PIONEERING genetics company, Landcatch, Troutlodge and Hendrix Genetics have concluded a Memorandum of Understanding (MoU) aiming to significantly extend their global share of the Atlantic salmon and rainbow trout markets.
Scottish company, Landcatch, which supplies Atlantic salmon eggs and smolts as well as cutting-edge genetic services to the international aquaculture industry, has signed a MoU to become a 45 per cent shareholder in Seattle-based Troutlodge, Inc, the world’s largest rainbow trout egg producer.
It will mean Landcatch diversifying into a new species for the first time, a strengthening of the Hendrix Genetics aquaculture operations, as well as enhanced support and growth for Troutlodge, with all three companies enthusiastic about the opportunities that will come from greater positioning in world aquaculture.
The deal includes:
A joint venture (JV) that will see a new company, Landcatch-Troutlodge Chile SA, being formed to establish an independent Atlantic salmon breeding programme, backed by genetics research. It aims to capture a substantial market share of salmon eggs in Chile within 3-5 years.
Troutlodge Chile SA’s existing trout egg production and supply operation will be developed and expanded. It is also planned to develop a pedigree coho salmon programme to service the Chilean industry. With all three species combined, it is expected that the employment will grow significantly.
A Genetics Support Agreement (GSA) that will ensure all Troutlodge breeding programmes will now be supported by Landcatch and Hendrix Genetics, combining pioneering genetic technologies transferred from the salmon and livestock industries with Troutlodge’s decades-long genetic improvement programme.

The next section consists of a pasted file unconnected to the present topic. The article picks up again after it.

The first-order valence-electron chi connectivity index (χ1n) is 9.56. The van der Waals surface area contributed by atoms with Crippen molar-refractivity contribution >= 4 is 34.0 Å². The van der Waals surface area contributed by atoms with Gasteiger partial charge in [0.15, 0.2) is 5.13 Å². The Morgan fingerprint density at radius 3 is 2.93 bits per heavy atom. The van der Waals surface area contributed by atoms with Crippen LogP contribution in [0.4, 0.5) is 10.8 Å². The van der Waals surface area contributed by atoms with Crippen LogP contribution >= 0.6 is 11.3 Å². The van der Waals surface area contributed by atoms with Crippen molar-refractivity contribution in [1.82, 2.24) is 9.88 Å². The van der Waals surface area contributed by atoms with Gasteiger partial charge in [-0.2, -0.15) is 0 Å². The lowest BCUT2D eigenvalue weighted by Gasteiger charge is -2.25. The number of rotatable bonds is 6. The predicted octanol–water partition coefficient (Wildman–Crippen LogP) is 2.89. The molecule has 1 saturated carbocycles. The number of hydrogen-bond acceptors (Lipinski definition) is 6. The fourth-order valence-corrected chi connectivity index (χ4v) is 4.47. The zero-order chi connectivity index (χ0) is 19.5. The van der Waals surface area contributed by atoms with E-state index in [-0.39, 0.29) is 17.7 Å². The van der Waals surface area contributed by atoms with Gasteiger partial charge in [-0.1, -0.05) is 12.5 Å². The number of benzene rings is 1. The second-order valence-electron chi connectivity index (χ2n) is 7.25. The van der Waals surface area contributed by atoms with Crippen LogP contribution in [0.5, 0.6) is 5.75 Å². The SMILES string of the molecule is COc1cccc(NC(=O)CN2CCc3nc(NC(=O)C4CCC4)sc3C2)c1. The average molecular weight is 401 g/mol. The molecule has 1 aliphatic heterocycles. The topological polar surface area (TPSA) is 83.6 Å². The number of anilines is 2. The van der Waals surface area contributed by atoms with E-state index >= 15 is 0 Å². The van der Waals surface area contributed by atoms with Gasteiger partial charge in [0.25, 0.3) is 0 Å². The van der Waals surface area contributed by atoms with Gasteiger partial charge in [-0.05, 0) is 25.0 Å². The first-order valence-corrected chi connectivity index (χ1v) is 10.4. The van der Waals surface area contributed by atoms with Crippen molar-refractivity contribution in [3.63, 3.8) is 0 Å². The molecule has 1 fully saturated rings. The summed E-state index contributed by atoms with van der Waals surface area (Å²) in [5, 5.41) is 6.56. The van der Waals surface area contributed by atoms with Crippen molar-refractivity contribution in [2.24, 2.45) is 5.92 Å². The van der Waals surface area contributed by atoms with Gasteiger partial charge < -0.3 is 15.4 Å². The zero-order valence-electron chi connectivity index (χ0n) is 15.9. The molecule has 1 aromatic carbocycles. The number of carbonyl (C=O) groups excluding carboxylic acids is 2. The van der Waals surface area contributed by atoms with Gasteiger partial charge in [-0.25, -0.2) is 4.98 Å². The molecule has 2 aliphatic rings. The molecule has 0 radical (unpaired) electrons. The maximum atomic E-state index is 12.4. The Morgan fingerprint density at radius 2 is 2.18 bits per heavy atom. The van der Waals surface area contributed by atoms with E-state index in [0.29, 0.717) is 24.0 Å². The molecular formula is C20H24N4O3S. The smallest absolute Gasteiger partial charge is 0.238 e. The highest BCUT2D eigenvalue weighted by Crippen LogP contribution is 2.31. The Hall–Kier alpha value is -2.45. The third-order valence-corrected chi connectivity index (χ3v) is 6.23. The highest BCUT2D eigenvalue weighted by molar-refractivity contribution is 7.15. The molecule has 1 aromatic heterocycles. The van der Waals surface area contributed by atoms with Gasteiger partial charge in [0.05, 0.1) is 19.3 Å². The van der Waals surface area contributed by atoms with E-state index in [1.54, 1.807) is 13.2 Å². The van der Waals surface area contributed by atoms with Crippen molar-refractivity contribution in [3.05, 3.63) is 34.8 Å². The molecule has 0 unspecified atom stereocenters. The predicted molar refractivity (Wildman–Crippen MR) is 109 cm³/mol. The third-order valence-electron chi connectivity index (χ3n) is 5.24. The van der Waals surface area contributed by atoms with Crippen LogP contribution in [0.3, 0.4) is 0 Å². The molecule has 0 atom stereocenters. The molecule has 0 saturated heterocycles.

Neil Manchester, Managing Director of Landcatch, said: ‘This is a very exciting investment, which will see Troutlodge and us make a further significant impact in world aquaculture.
‘It increases our sustainability by working with such a credible partner; it allows us to become re-established in Atlantic salmon egg production in Chile and it enables us to pursue a significant expansion strategy with the aim of becoming one of the main global players in salmon and trout.’
Steve Brown, CEO of Troutlodge Inc, said: ‘The collaboration with Landcatch and Hendrix Genetics enhances our ability to feed the world with healthy fish.
‘It will result in improved products as well as exciting opportunities for our dedicated employees. Having access to Landcatch’s advanced genetics and genomic technologies will be vital in enhancing salmon and trout production in the future.’
Antoon van den Berg, CEO of Hendrix Genetics, added: ‘This key investment makes sound business sense. It will also produce fish that are affordable, healthier, more productive and less susceptible to disease. It also underlines our ambition to be leaders in every sector in which we do business.’
A report published in May by the United Nations’ Food and Agriculture Organisation said global fisheries and aquaculture production totalled 158 million tonnes in 2012, a rise of about 10 million tonnes on 2010.
It said fish farming holds ‘tremendous promise’ in responding to surging demand for food due to global population growth.
Troutlodge is one of the oldest aquaculture companies in North America, having been in the business for nearly 70 years and employs over 110 individuals worldwide.
It is the world’s largest producer of pathogen-free rainbow trout eggs, annually selling nearly a half billion eggs in over 50 countries.
Troutlodge eggs are available on a year-round basis and superior performance is achieved by using genetic technologies to achieve continual improvement.
Troutlodge operates 15 hatcheries located in the United States, the Isle of Man and Chile. The Isle of Man hatchery produces trout eggs for Europe and the Middle East.
The Chilean operation began in 1996 and produces salmon and trout eggs, fry and smolts, which are sold to salmonid producers throughout Chile.